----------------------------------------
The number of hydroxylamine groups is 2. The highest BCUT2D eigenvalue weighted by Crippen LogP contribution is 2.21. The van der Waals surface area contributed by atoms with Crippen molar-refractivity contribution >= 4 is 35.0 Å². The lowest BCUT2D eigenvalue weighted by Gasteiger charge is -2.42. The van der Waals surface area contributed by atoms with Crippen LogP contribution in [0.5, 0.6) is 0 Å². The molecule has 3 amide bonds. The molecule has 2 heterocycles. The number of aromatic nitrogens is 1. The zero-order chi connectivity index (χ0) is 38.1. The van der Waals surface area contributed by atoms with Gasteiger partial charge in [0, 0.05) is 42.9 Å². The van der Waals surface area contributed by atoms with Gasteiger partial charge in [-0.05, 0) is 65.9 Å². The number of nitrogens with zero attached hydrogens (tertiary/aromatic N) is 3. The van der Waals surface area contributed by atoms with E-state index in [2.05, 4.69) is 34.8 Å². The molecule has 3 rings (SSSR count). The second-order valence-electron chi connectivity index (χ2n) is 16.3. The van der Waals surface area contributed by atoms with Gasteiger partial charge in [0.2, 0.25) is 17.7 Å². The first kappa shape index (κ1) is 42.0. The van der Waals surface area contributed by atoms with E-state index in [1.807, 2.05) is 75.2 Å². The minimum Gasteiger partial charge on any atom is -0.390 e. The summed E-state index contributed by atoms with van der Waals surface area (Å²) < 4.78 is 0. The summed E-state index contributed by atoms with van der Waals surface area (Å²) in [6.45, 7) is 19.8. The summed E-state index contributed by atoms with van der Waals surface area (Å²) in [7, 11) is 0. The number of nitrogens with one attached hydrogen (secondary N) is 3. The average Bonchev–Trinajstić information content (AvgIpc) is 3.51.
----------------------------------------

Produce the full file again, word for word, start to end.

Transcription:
The number of hydroxylamine groups is 2. The highest BCUT2D eigenvalue weighted by Crippen LogP contribution is 2.21. The van der Waals surface area contributed by atoms with Crippen molar-refractivity contribution >= 4 is 35.0 Å². The lowest BCUT2D eigenvalue weighted by Gasteiger charge is -2.42. The van der Waals surface area contributed by atoms with Crippen LogP contribution in [0.5, 0.6) is 0 Å². The molecule has 3 amide bonds. The molecule has 2 heterocycles. The number of aromatic nitrogens is 1. The zero-order chi connectivity index (χ0) is 38.1. The van der Waals surface area contributed by atoms with Gasteiger partial charge in [0, 0.05) is 42.9 Å². The van der Waals surface area contributed by atoms with Gasteiger partial charge in [-0.05, 0) is 65.9 Å². The number of nitrogens with zero attached hydrogens (tertiary/aromatic N) is 3. The van der Waals surface area contributed by atoms with E-state index in [2.05, 4.69) is 34.8 Å². The molecule has 3 rings (SSSR count). The second-order valence-electron chi connectivity index (χ2n) is 16.3. The van der Waals surface area contributed by atoms with Gasteiger partial charge in [0.2, 0.25) is 17.7 Å². The first kappa shape index (κ1) is 42.0. The van der Waals surface area contributed by atoms with E-state index in [1.807, 2.05) is 75.2 Å². The minimum Gasteiger partial charge on any atom is -0.390 e. The summed E-state index contributed by atoms with van der Waals surface area (Å²) < 4.78 is 0. The summed E-state index contributed by atoms with van der Waals surface area (Å²) in [6.45, 7) is 19.8. The summed E-state index contributed by atoms with van der Waals surface area (Å²) in [7, 11) is 0. The number of nitrogens with one attached hydrogen (secondary N) is 3. The average Bonchev–Trinajstić information content (AvgIpc) is 3.51.